Professor fired after students said course was ‘too hard’

In the field of organic chemistry, Maitland Jones Jr has a storied reputation. He taught the subject for decades, first at Princeton and then at New York University, and wrote an influential textbook. He received awards for his teaching, as well as recognition as one of NYU’s coolest professors. But last spring, as the campus emerged from pandemic restrictions, 82 of his 350 students signed a petition against him, writes Stephanie Saul for The New York Times.

Students said the high-stakes course – notorious for ending many a dream of medical school – was too hard, blaming Jones for their poor test scores. The professor defended his standards. But just before the start of the fall semester, university deans terminated Jones’s contract.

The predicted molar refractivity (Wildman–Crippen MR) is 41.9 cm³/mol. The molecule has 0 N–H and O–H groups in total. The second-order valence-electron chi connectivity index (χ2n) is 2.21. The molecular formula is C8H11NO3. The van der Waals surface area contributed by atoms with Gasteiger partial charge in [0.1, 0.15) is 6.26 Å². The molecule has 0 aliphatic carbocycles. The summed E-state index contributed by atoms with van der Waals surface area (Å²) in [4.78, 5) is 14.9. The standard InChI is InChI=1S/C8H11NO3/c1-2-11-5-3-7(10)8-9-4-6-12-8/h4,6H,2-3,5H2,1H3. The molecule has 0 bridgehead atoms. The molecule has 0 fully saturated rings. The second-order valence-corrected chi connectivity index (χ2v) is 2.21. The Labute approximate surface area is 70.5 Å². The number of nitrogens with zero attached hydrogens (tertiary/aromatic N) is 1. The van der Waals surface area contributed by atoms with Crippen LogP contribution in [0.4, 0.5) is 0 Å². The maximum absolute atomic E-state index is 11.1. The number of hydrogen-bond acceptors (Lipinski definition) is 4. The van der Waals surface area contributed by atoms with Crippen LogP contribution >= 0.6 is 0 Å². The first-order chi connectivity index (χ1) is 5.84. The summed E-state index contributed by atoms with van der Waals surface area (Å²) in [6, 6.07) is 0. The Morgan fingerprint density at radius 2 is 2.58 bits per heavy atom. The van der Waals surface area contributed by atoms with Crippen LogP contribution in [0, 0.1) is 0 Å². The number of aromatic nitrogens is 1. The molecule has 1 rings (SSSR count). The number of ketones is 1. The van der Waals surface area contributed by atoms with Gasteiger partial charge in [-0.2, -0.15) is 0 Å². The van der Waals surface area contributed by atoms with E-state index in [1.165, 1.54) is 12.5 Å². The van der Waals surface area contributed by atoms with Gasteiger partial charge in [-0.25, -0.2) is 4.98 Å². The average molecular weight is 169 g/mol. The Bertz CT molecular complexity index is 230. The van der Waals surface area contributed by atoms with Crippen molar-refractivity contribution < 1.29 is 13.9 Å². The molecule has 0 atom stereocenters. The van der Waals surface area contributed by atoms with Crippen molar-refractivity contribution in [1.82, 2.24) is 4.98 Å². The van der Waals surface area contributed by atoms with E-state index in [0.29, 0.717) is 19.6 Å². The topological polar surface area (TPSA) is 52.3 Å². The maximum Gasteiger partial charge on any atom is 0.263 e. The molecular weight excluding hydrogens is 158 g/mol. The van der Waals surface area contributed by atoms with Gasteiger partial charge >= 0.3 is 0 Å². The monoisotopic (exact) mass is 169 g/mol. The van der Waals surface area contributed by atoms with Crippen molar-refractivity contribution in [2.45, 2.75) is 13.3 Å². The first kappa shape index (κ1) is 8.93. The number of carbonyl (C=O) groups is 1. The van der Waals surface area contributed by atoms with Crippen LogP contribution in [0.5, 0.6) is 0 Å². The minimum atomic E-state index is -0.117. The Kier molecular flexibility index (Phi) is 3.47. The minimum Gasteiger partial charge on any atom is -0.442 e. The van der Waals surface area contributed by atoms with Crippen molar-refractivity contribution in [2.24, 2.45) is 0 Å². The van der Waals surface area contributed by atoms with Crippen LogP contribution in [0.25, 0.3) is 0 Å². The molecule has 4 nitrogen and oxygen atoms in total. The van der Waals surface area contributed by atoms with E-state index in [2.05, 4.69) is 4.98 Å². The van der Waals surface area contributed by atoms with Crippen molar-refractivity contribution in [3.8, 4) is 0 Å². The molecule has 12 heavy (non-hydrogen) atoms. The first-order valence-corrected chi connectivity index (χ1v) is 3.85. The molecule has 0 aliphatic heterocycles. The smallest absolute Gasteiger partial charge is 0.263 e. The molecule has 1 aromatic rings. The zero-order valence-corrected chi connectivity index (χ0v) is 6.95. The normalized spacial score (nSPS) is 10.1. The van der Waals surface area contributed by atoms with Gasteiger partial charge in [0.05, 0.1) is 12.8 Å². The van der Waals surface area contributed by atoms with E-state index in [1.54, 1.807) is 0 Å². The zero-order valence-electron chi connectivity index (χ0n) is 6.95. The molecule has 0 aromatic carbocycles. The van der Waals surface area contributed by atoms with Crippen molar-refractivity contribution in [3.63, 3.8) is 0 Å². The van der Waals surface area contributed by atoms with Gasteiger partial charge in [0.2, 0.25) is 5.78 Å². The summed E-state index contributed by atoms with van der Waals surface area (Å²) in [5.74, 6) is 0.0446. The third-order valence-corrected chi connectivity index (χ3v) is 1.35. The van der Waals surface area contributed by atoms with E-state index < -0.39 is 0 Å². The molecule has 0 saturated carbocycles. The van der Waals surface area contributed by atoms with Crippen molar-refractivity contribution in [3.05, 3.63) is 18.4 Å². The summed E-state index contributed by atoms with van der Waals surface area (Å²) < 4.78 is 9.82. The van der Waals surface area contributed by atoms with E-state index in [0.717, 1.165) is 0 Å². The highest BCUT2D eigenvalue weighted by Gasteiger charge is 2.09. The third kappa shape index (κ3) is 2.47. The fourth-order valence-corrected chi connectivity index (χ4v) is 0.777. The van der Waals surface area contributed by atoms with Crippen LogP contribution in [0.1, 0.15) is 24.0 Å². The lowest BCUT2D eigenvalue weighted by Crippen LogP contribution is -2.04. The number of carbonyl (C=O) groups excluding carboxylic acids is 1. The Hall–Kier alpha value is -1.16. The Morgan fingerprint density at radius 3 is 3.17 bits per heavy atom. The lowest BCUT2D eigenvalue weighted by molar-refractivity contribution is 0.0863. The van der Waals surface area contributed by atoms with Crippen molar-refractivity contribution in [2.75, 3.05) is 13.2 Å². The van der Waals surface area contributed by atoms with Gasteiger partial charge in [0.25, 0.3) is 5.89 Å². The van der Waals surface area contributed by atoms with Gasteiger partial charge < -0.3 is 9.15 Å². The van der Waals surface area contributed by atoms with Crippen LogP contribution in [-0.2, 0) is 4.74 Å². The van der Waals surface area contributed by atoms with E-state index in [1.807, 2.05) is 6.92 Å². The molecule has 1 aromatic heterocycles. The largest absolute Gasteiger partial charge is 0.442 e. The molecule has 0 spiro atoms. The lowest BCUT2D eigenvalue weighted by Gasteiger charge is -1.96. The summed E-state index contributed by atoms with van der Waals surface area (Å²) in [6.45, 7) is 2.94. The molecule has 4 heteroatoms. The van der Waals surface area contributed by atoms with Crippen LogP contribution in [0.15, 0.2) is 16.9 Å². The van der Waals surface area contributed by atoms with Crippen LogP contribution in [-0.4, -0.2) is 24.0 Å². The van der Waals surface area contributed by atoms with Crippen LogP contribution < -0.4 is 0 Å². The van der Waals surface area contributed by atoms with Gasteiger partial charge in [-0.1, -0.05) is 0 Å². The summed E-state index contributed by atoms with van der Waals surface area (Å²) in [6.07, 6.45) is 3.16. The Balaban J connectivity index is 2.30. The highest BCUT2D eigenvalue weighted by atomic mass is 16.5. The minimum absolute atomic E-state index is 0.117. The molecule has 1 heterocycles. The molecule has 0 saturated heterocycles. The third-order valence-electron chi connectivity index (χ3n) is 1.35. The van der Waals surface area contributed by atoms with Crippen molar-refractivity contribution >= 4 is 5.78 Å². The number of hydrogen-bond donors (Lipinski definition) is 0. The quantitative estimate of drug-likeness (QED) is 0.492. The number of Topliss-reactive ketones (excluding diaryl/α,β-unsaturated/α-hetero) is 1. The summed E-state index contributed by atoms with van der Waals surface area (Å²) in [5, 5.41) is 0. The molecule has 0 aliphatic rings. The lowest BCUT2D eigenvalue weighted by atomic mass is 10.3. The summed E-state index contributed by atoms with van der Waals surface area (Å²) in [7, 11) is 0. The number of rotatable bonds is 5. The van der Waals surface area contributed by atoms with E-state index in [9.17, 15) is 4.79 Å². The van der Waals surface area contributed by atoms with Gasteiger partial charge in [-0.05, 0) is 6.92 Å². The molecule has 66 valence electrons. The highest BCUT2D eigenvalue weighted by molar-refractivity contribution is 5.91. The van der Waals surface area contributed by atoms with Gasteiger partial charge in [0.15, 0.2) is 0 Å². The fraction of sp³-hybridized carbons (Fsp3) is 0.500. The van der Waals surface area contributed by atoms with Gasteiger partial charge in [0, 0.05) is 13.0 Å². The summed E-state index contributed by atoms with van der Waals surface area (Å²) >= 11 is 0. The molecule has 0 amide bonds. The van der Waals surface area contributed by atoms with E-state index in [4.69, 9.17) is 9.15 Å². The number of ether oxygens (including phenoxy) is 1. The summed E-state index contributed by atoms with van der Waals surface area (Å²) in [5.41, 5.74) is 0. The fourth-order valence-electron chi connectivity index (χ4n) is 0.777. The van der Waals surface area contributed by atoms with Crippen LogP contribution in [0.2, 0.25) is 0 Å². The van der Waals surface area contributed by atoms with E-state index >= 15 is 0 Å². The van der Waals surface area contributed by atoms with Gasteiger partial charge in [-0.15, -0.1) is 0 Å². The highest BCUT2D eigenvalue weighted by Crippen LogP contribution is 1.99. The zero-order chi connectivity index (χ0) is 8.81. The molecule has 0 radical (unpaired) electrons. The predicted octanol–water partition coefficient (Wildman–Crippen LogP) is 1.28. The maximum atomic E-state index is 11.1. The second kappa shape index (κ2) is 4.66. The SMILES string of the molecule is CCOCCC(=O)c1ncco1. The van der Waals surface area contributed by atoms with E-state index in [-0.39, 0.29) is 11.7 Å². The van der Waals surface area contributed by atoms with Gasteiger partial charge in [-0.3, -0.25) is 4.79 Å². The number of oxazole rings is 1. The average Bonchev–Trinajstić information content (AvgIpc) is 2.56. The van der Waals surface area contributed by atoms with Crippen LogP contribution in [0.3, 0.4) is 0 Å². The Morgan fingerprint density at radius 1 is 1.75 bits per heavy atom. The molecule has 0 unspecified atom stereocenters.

This one unhappy chemistry class could be a case study of the pressures on higher education as it tries to handle its Gen-Z student body. Should universities ease pressure on students, many of whom are still coping with the pandemic’s effects on their mental health and schooling? How should universities respond to the increasing number of complaints by students against professors? Do students have too much power over contract faculty members, who do not have the protections of tenure? And how hard should organic chemistry be anyway?
Full report on The New York Times site